Before the lights went out over Europe and the advent of war imposed security restrictions, the fundamental scientific knowledge concerning atomic energy from which has been developed the atomic bomb now in use by the United States was widely known in many countries, both Allied and Axis. The war, however, ended the exchange of scientific information on this subject and, with the exception of the United Kingdom and Canada, the status of work in this field in other countries is not fully known, but we are convinced that Japan will not be in a position to use an atomic bomb in this war. While it is known that Germany was working feverishly in an attempt to develop such a weapon, her complete defeat and occupation has now removed that source of danger. Thus it was evident when the war began that the development of atomic energy for war purposes would occur in the near future and it was a question of which nations would control the discovery.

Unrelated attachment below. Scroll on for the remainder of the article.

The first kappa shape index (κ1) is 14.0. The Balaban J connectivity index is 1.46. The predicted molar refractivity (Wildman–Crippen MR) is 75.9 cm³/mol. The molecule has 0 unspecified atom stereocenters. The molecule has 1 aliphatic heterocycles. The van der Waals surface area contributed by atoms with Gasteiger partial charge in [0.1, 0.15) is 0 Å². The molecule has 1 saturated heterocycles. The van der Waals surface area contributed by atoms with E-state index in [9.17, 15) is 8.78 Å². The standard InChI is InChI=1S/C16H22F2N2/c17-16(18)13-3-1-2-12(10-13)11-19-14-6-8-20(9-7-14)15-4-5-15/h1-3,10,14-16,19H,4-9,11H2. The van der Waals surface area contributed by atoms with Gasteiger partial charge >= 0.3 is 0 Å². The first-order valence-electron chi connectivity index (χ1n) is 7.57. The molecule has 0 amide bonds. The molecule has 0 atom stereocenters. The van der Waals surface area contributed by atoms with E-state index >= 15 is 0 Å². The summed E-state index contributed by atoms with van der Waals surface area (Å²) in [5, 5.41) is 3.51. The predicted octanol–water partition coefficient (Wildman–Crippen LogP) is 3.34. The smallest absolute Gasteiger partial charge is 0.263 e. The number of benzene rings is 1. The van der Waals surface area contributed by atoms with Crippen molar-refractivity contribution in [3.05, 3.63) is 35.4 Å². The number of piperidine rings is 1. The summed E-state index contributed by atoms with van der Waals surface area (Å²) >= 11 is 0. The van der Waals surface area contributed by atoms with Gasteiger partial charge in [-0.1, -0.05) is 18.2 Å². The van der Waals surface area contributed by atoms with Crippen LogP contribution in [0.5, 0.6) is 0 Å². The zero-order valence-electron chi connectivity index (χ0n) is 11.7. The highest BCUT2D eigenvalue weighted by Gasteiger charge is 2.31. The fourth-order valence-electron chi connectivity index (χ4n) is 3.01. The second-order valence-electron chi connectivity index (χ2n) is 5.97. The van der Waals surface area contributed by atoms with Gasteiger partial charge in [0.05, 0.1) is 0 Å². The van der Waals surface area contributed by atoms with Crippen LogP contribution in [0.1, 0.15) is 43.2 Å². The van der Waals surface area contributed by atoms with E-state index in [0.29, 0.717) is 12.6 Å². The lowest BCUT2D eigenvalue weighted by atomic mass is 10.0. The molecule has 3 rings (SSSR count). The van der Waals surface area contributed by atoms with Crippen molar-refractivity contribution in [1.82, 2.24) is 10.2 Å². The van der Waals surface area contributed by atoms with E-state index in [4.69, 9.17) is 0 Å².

A large number of American scientists were pressing forward the boundaries of scientific knowledge in this fertile new field at the time when American science was mobilized for war. Work on atomic fission was also in progress in the United Kingdom when the war began in Europe. A close connection was maintained between the British investigations and the work here, with a pooling of information on this as on other matters of scientific research of importance for military purposes. It was later agreed between President Roosevelt and Prime Minister Churchill that the project would be most quickly and effectively brought to fruition if all effort were concentrated in the United States, thus ensuring intimate collaboration and also avoiding duplication. As a consequence of this decision, a number of British scientists who had been working on this problem were transferred here in late 1943, and they have from that time participated in the development of the project in the United States.